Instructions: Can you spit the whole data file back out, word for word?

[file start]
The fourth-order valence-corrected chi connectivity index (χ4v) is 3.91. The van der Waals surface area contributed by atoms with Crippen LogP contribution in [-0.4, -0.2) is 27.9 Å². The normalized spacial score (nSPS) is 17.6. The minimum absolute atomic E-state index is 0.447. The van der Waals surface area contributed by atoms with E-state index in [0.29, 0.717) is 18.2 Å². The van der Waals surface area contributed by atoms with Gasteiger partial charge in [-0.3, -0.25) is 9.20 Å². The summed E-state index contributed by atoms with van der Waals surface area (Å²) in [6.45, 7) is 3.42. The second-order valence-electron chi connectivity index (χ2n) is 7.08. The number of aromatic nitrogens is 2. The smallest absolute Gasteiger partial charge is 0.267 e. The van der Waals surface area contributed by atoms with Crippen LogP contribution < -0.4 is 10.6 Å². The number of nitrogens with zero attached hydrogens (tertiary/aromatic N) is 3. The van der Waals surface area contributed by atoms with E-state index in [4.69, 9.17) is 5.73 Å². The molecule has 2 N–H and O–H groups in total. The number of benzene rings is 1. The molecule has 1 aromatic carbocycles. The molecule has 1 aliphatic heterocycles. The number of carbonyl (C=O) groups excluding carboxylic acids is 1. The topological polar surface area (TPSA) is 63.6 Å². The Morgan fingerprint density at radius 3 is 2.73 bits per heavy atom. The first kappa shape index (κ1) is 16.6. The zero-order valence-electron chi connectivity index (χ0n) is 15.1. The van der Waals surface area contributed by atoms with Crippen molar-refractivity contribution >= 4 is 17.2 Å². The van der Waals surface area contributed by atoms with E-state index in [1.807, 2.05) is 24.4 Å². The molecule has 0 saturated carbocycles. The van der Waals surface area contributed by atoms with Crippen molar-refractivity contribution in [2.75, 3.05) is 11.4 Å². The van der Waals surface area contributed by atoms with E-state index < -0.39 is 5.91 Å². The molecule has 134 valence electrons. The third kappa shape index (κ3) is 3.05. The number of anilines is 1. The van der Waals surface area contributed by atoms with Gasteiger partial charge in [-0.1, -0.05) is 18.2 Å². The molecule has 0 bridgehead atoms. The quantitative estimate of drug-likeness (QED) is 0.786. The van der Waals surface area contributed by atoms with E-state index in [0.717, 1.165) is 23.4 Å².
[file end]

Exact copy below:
The fourth-order valence-corrected chi connectivity index (χ4v) is 3.91. The van der Waals surface area contributed by atoms with Crippen LogP contribution in [-0.4, -0.2) is 27.9 Å². The normalized spacial score (nSPS) is 17.6. The minimum absolute atomic E-state index is 0.447. The van der Waals surface area contributed by atoms with E-state index in [0.29, 0.717) is 18.2 Å². The van der Waals surface area contributed by atoms with Gasteiger partial charge in [-0.3, -0.25) is 9.20 Å². The summed E-state index contributed by atoms with van der Waals surface area (Å²) in [6.45, 7) is 3.42. The second-order valence-electron chi connectivity index (χ2n) is 7.08. The number of aromatic nitrogens is 2. The smallest absolute Gasteiger partial charge is 0.267 e. The van der Waals surface area contributed by atoms with Crippen LogP contribution < -0.4 is 10.6 Å². The number of nitrogens with zero attached hydrogens (tertiary/aromatic N) is 3. The van der Waals surface area contributed by atoms with E-state index in [4.69, 9.17) is 5.73 Å². The molecule has 2 N–H and O–H groups in total. The number of benzene rings is 1. The molecule has 1 aromatic carbocycles. The molecule has 1 aliphatic heterocycles. The number of carbonyl (C=O) groups excluding carboxylic acids is 1. The topological polar surface area (TPSA) is 63.6 Å². The Morgan fingerprint density at radius 3 is 2.73 bits per heavy atom. The first kappa shape index (κ1) is 16.6. The zero-order valence-electron chi connectivity index (χ0n) is 15.1. The van der Waals surface area contributed by atoms with Crippen molar-refractivity contribution >= 4 is 17.2 Å². The van der Waals surface area contributed by atoms with E-state index in [1.807, 2.05) is 24.4 Å². The molecule has 0 saturated carbocycles. The van der Waals surface area contributed by atoms with Crippen molar-refractivity contribution in [2.75, 3.05) is 11.4 Å². The van der Waals surface area contributed by atoms with E-state index < -0.39 is 5.91 Å². The molecule has 134 valence electrons. The third kappa shape index (κ3) is 3.05. The number of anilines is 1. The van der Waals surface area contributed by atoms with Gasteiger partial charge in [-0.1, -0.05) is 18.2 Å². The molecule has 0 bridgehead atoms. The quantitative estimate of drug-likeness (QED) is 0.786. The van der Waals surface area contributed by atoms with E-state index in [0.717, 1.165) is 23.4 Å².